Partition Actions in Ceres
Ceres is a city located in Stanislaus County, California. It is situated in the San Joaquin Valley, approximately 8 miles south of Modesto. The city is known for its agricultural production, including almonds, walnuts, and other crops. The city is also home to a variety of parks, trails, and recreational facilities, including the Ceres River Bluff Regional Park and the Ceres Community Center. The city is served by the Ceres Unified School District, which includes seven elementary schools, two middle schools, and one high school.
According to Zillow, the median home value in Ceres, California is $269,400. As of 2020, the population of the California area of Ceres is estimated to be 45,817.
Experienced Real Estate Partition Action Attorneys Serving Ceres
Talkov Law’s attorneys serving Stanislaus County are exceptionally experienced in the area of California partition actions. A California partition action is a law that allows co-owners of real property to divide the property among themselves. The partition statutes provide a legal mechanism for co-owners to divide the property without having to go through the court system. The partition statutes also provide a way for co-owners to resolve disputes over the division of the property. The partition statutes provide that the court may order a partition of the property if the co-owners cannot agree on a division. The court may also order the sale of the property and the division of the proceeds among the co-owners. The partition statutes also provide that the court may award attorney’s fees and costs to the prevailing party in a partition action.
Our team of partition attorneys can assist co-owners with frequently asked questions about partitions, such as:
- What to expect in a California partition action? Partition actions necessarily resolve the conflict between co-owners through an expedited statutory process. A capable partition attorney will assist in expediting the process and producing the most favorable outcome.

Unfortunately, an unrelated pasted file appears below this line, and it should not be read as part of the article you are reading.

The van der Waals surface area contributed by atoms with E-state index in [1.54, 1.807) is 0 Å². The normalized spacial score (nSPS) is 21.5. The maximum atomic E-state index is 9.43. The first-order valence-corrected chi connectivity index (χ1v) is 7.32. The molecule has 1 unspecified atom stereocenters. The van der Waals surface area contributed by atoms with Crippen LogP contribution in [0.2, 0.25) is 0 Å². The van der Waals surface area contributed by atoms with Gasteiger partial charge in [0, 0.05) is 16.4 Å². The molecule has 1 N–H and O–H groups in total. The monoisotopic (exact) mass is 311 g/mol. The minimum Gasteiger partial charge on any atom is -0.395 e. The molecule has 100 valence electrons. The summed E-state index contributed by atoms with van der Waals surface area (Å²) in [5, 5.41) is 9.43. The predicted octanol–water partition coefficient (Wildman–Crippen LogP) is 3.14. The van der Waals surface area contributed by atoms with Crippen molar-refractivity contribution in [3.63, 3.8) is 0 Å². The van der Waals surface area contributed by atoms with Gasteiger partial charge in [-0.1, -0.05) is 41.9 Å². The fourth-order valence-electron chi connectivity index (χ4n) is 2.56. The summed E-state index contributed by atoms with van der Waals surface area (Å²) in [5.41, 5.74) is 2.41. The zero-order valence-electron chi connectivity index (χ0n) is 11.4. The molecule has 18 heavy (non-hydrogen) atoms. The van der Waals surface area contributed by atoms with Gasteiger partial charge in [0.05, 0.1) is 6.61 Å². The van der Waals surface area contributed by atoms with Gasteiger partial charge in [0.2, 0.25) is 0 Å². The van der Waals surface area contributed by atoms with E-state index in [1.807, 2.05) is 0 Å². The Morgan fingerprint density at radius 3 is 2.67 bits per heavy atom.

- Can you lose interest in a jointly owned home by moving out? Generally, co-owners maintain their ownership interests regardless of whether they live at the property. However, in rare cases, leaving the property for many years without paying taxes or other expenses may allow the co-owners in possession to argue that they have adversely possessed the property. Generally, these co-ownership disputes do not get easier with time, so it is important to act promptly.
- What is recoverable in a partition action? “In a suit for partition it is a general rule that all equities and conflicting claims existing between the parties and arising out of their relation to the property to be partitioned may be adjusted.” Demetris v. Demetris (1954) 125 Cal. App. 2d 440. This means that co-owners can assert offsets or recover payments of the mortgage, taxes, insurance, repairs and improvements in excess of their fractional interests.
- What are the grounds for a partition action in California? A co-owner is “entitled to partition as a matter of absolute right,” meaning “he need not assign any reason for his demand; that it is sufficient if he demands a severance; and that when grounds for a sale are duly established it may be demanded as of right. To grant it is not a mere matter of grace.” De Roulet v. Mitchel (1945) 70 Cal.App.2d 120, 123-124.
- Will there be a trial in a California partition action? Trials are extremely rare in partition actions because the interlocutory judgment procedure allows for a partition referee to be appointed by meeting just a few elements that rarely involve live testimony from witnesses. Even if a trial occurred, it would almost certainly relate only to the ownership interests or the distribution of proceeds, though most cases are decided on motion heard by the court based on the papers submitted by the parties.
Oswald v. Oswald – Partition Action Case Study
In the legal case of Oswald v. Oswald, Not Reported in Cal.Rptr.2d (2003), the partition issues revolved around the division of a family-owned business. The plaintiff, Robert Oswald, and the defendant, his brother, William Oswald, had inherited a family-owned business from their father. Robert wanted to buy out William’s share of the business, but William refused. Robert then filed a partition action, asking the court to divide the business into two separate entities. The court found that the business was not divisible and that the brothers would have to continue to operate it together. The court also found that Robert had not provided sufficient evidence to prove that William had acted in bad faith or had breached any fiduciary duties. As a result, the court denied Robert’s request for partition and ordered the brothers to continue to operate the business together.
Contact our Team of Experienced Partition Lawyers Serving the City of Ceres in the County of Stanislaus, California.
Our partition litigation attorneys will work diligently to obtain a favorable outcome on your behalf, whether by negotiation or litigation. Call the experienced real estate partition attorneys at Talkov Law at (209) 600-7700 or contact us online for a free consultation about your co-ownership issues.